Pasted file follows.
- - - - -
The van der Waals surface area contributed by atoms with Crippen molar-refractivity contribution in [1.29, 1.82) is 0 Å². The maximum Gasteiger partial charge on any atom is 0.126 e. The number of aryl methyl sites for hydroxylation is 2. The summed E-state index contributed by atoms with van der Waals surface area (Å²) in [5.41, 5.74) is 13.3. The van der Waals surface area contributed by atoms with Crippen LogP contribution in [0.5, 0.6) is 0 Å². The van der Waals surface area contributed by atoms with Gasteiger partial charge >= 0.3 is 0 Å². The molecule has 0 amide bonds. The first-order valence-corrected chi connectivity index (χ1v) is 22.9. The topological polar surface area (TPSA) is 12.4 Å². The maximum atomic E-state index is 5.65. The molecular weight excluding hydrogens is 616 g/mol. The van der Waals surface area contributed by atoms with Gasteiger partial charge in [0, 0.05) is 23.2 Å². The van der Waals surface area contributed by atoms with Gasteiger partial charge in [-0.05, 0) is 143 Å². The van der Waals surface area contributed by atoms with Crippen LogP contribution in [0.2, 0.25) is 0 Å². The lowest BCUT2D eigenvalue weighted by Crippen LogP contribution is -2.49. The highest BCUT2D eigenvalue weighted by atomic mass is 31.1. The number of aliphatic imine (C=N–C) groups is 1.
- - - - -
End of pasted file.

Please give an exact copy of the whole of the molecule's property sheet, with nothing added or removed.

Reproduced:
The van der Waals surface area contributed by atoms with Crippen molar-refractivity contribution in [1.29, 1.82) is 0 Å². The maximum Gasteiger partial charge on any atom is 0.126 e. The number of aryl methyl sites for hydroxylation is 2. The summed E-state index contributed by atoms with van der Waals surface area (Å²) in [5.41, 5.74) is 13.3. The van der Waals surface area contributed by atoms with Crippen LogP contribution in [0.5, 0.6) is 0 Å². The van der Waals surface area contributed by atoms with Gasteiger partial charge >= 0.3 is 0 Å². The molecule has 0 amide bonds. The first-order valence-corrected chi connectivity index (χ1v) is 22.9. The topological polar surface area (TPSA) is 12.4 Å². The maximum atomic E-state index is 5.65. The molecular weight excluding hydrogens is 616 g/mol. The van der Waals surface area contributed by atoms with Gasteiger partial charge in [0, 0.05) is 23.2 Å². The van der Waals surface area contributed by atoms with Gasteiger partial charge in [-0.05, 0) is 143 Å². The van der Waals surface area contributed by atoms with Crippen LogP contribution in [0.2, 0.25) is 0 Å². The lowest BCUT2D eigenvalue weighted by Crippen LogP contribution is -2.49. The highest BCUT2D eigenvalue weighted by atomic mass is 31.1. The number of aliphatic imine (C=N–C) groups is 1.